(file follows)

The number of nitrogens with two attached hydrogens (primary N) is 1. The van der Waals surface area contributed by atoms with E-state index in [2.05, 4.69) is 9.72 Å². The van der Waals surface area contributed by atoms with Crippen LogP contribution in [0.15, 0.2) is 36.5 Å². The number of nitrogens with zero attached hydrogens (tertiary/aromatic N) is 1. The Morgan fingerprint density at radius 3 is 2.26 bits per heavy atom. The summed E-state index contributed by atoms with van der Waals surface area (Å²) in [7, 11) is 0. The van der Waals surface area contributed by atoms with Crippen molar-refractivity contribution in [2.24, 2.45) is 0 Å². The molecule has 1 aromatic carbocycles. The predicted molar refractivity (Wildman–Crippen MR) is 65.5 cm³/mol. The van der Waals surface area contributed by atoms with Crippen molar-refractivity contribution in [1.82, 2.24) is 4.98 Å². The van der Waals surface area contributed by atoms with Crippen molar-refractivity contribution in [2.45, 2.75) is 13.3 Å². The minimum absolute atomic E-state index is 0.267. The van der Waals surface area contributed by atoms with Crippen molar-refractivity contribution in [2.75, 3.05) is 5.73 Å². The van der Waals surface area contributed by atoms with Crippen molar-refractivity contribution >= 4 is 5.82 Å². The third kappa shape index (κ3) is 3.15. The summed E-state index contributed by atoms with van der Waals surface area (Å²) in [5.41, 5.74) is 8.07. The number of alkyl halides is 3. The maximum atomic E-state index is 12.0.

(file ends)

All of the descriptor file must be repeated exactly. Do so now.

The number of nitrogens with two attached hydrogens (primary N) is 1. The van der Waals surface area contributed by atoms with E-state index in [2.05, 4.69) is 9.72 Å². The van der Waals surface area contributed by atoms with Crippen LogP contribution in [0.15, 0.2) is 36.5 Å². The number of nitrogens with zero attached hydrogens (tertiary/aromatic N) is 1. The Morgan fingerprint density at radius 3 is 2.26 bits per heavy atom. The summed E-state index contributed by atoms with van der Waals surface area (Å²) in [7, 11) is 0. The van der Waals surface area contributed by atoms with Crippen molar-refractivity contribution in [2.24, 2.45) is 0 Å². The molecule has 1 aromatic carbocycles. The predicted molar refractivity (Wildman–Crippen MR) is 65.5 cm³/mol. The van der Waals surface area contributed by atoms with Crippen molar-refractivity contribution in [1.82, 2.24) is 4.98 Å². The van der Waals surface area contributed by atoms with Crippen molar-refractivity contribution in [2.45, 2.75) is 13.3 Å². The minimum absolute atomic E-state index is 0.267. The van der Waals surface area contributed by atoms with Crippen molar-refractivity contribution in [2.75, 3.05) is 5.73 Å². The van der Waals surface area contributed by atoms with Crippen molar-refractivity contribution >= 4 is 5.82 Å². The third kappa shape index (κ3) is 3.15. The summed E-state index contributed by atoms with van der Waals surface area (Å²) in [5.41, 5.74) is 8.07. The number of alkyl halides is 3. The maximum atomic E-state index is 12.0.